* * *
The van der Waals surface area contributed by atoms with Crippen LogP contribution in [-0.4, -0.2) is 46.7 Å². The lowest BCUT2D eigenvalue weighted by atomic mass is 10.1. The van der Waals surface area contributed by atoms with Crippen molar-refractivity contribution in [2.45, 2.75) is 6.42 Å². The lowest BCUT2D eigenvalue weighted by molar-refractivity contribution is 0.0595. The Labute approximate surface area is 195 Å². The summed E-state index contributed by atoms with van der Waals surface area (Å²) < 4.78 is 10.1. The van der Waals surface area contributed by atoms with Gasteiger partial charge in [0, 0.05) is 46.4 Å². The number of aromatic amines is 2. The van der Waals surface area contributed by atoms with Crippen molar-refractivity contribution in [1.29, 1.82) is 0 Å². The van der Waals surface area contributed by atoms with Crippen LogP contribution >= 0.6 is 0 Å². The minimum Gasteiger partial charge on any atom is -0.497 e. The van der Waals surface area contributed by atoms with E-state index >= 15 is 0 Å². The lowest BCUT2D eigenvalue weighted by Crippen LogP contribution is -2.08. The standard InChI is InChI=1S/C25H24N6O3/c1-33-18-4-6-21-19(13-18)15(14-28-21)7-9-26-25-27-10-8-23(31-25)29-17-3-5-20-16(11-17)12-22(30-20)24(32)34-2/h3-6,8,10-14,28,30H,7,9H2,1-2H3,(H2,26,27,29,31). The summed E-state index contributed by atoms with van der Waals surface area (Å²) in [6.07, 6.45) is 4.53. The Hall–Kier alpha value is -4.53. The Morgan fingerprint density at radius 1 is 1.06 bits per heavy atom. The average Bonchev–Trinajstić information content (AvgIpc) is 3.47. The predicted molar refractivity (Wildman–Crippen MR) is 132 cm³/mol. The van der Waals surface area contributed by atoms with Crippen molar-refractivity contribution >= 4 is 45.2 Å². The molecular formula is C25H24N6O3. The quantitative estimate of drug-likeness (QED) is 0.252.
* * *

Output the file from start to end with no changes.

The van der Waals surface area contributed by atoms with Crippen LogP contribution in [-0.4, -0.2) is 46.7 Å². The lowest BCUT2D eigenvalue weighted by atomic mass is 10.1. The van der Waals surface area contributed by atoms with Crippen molar-refractivity contribution in [2.45, 2.75) is 6.42 Å². The lowest BCUT2D eigenvalue weighted by molar-refractivity contribution is 0.0595. The Labute approximate surface area is 195 Å². The summed E-state index contributed by atoms with van der Waals surface area (Å²) < 4.78 is 10.1. The van der Waals surface area contributed by atoms with Gasteiger partial charge in [0, 0.05) is 46.4 Å². The number of aromatic amines is 2. The van der Waals surface area contributed by atoms with Crippen molar-refractivity contribution in [1.29, 1.82) is 0 Å². The van der Waals surface area contributed by atoms with Crippen LogP contribution >= 0.6 is 0 Å². The minimum Gasteiger partial charge on any atom is -0.497 e. The van der Waals surface area contributed by atoms with E-state index >= 15 is 0 Å². The lowest BCUT2D eigenvalue weighted by Crippen LogP contribution is -2.08. The standard InChI is InChI=1S/C25H24N6O3/c1-33-18-4-6-21-19(13-18)15(14-28-21)7-9-26-25-27-10-8-23(31-25)29-17-3-5-20-16(11-17)12-22(30-20)24(32)34-2/h3-6,8,10-14,28,30H,7,9H2,1-2H3,(H2,26,27,29,31). The summed E-state index contributed by atoms with van der Waals surface area (Å²) in [6.07, 6.45) is 4.53. The Hall–Kier alpha value is -4.53. The Morgan fingerprint density at radius 1 is 1.06 bits per heavy atom. The average Bonchev–Trinajstić information content (AvgIpc) is 3.47. The predicted molar refractivity (Wildman–Crippen MR) is 132 cm³/mol. The van der Waals surface area contributed by atoms with Crippen molar-refractivity contribution >= 4 is 45.2 Å². The molecular formula is C25H24N6O3. The quantitative estimate of drug-likeness (QED) is 0.252.